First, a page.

Congressional maps are enacted by the State General Assembly. The Governor submits one plan for congressional districts to the General Assembly which is prepared and delivered to the Governor by the advisory, nine-member Maryland Citizens Redistricting Commission. The Governor can veto a plan adopted by the General Assembly. The General Assembly can override a veto with a three-fifths vote. Democrats currently have veto-proof majorities in both chambers. Challenges to the maps are litigated in the Maryland Court of Appeals.
The Governor initially appoints one registered Democratic voter, one registered Republican voter, and one voter registered with neither party. The remaining six commissioners are selected through a public application process, with the Governor appointing two registered Democratic voters, two registered Republican voters, and two registered with neither party out of the applicant pool. The governor appoints one or more members to chair the Commission. Appointees must have been continuously registered with their party or not with any party for the last three years immediately preceding their appointment. Appointees cannot be a representative, candidate, or staff member for the U.S. House of Representatives, the Maryland General Assembly, or the Governor's office, an officer or employee of a political party or political committee, or a current registered lobbyist.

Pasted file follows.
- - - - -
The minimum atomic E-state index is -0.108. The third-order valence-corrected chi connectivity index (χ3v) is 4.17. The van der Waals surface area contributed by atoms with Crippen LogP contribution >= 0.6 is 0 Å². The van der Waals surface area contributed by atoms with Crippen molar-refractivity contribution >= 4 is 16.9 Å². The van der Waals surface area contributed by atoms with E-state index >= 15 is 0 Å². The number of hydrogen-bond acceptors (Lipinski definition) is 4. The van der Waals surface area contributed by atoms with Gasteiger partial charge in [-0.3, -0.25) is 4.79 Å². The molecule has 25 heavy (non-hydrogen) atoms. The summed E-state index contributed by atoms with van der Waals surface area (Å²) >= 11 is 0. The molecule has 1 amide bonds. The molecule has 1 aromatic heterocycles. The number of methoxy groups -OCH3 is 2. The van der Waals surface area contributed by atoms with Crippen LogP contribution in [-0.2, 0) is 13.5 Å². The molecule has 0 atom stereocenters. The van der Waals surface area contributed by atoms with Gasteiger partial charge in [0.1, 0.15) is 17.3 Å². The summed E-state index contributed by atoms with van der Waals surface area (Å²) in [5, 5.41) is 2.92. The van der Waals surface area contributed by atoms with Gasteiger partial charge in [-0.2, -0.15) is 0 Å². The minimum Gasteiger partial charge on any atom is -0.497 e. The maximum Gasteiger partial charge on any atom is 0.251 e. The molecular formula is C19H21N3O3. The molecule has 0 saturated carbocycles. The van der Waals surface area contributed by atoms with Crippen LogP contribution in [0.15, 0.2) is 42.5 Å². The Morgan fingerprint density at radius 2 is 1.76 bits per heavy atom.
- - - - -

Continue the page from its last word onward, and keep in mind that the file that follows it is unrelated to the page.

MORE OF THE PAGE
The Commission shall hold meetings at such times and places as it deems necessary to enable full consideration of and input as to the establishment of legislative and congressional districts, and to encourage citizen outreach and broad public participation in the redistricting process, and all meeting must be open and accessible to the general public in accordance with Maryland's Open Meeting laws. The Commission must conduct regional summits to allow citizens to offer comments on the boundaries of districts, as well as provide an electronic portal for citizens to review redistricting data and submit their comments about redistricting. The Commission may create committees and designate otherwise qualified individuals with relevant experience to serve thereon, and it may consult with units of State government and outside experts to get technical assistance and advice as it deems necessary to complete its duties. After receiving sufficient input from the public, experts, committees, and other interested persons, at least 7 commissioners must vote to approve and certify its proposed legislative and congressional redistricting plans and maps. The proposed plans and maps are then publicized in a manner reasonably designed to achieve broad public availability and access and the Commission accepts and reviews comments about them. After publicizing, reviewing, and making any appropriate adjustments to the proposed plans and maps, at least 7 commissioners must vote to approve and certify the final redistricting plans. The final plans and maps are submitted to the Governor, along with a report that explains the basis for the Commission's decisions and includes definitions of the terms and standards used for each plan. The Governor then transmits the final plans and maps for introduction in the General Assembly.